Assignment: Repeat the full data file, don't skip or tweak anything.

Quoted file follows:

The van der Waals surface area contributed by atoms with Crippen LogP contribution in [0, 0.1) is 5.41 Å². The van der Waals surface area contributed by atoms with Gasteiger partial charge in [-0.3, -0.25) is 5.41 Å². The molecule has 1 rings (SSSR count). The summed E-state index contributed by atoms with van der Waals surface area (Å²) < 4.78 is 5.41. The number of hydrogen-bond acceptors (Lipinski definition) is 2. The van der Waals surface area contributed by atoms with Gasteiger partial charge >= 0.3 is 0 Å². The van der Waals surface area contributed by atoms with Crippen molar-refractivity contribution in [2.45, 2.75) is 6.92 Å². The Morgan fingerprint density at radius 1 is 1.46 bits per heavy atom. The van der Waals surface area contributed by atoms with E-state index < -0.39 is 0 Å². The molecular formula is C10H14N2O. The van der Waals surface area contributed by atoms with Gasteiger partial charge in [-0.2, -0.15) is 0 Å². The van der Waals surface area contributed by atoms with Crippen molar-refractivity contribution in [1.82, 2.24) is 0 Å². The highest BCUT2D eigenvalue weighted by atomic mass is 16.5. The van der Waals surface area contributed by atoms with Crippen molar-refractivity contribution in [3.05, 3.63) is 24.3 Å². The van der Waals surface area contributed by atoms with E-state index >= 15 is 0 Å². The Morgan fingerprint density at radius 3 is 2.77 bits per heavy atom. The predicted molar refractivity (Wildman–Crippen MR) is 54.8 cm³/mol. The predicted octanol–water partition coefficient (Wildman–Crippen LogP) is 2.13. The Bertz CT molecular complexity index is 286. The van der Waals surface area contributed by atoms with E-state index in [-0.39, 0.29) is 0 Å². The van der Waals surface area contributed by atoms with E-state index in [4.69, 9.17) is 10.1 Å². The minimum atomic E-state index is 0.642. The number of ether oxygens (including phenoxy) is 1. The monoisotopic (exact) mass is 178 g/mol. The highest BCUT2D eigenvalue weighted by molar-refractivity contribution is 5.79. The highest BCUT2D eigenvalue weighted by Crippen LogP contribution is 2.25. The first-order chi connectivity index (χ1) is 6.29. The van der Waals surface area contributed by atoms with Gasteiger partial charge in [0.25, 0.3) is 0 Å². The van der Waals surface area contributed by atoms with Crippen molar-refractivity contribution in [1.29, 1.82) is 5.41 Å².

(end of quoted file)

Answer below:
The van der Waals surface area contributed by atoms with Crippen LogP contribution in [0, 0.1) is 5.41 Å². The van der Waals surface area contributed by atoms with Gasteiger partial charge in [-0.3, -0.25) is 5.41 Å². The molecule has 1 rings (SSSR count). The summed E-state index contributed by atoms with van der Waals surface area (Å²) < 4.78 is 5.41. The number of hydrogen-bond acceptors (Lipinski definition) is 2. The van der Waals surface area contributed by atoms with Gasteiger partial charge >= 0.3 is 0 Å². The van der Waals surface area contributed by atoms with Crippen molar-refractivity contribution in [2.45, 2.75) is 6.92 Å². The Morgan fingerprint density at radius 1 is 1.46 bits per heavy atom. The van der Waals surface area contributed by atoms with E-state index < -0.39 is 0 Å². The molecular formula is C10H14N2O. The van der Waals surface area contributed by atoms with Gasteiger partial charge in [-0.2, -0.15) is 0 Å². The van der Waals surface area contributed by atoms with Crippen molar-refractivity contribution in [1.82, 2.24) is 0 Å². The highest BCUT2D eigenvalue weighted by atomic mass is 16.5. The van der Waals surface area contributed by atoms with Crippen molar-refractivity contribution in [3.05, 3.63) is 24.3 Å². The van der Waals surface area contributed by atoms with E-state index >= 15 is 0 Å². The Morgan fingerprint density at radius 3 is 2.77 bits per heavy atom. The predicted molar refractivity (Wildman–Crippen MR) is 54.8 cm³/mol. The predicted octanol–water partition coefficient (Wildman–Crippen LogP) is 2.13. The Bertz CT molecular complexity index is 286. The van der Waals surface area contributed by atoms with E-state index in [-0.39, 0.29) is 0 Å². The van der Waals surface area contributed by atoms with E-state index in [4.69, 9.17) is 10.1 Å². The minimum atomic E-state index is 0.642. The number of ether oxygens (including phenoxy) is 1. The monoisotopic (exact) mass is 178 g/mol. The highest BCUT2D eigenvalue weighted by molar-refractivity contribution is 5.79. The highest BCUT2D eigenvalue weighted by Crippen LogP contribution is 2.25. The first-order chi connectivity index (χ1) is 6.29. The van der Waals surface area contributed by atoms with Gasteiger partial charge in [0.25, 0.3) is 0 Å². The van der Waals surface area contributed by atoms with Crippen molar-refractivity contribution in [1.29, 1.82) is 5.41 Å².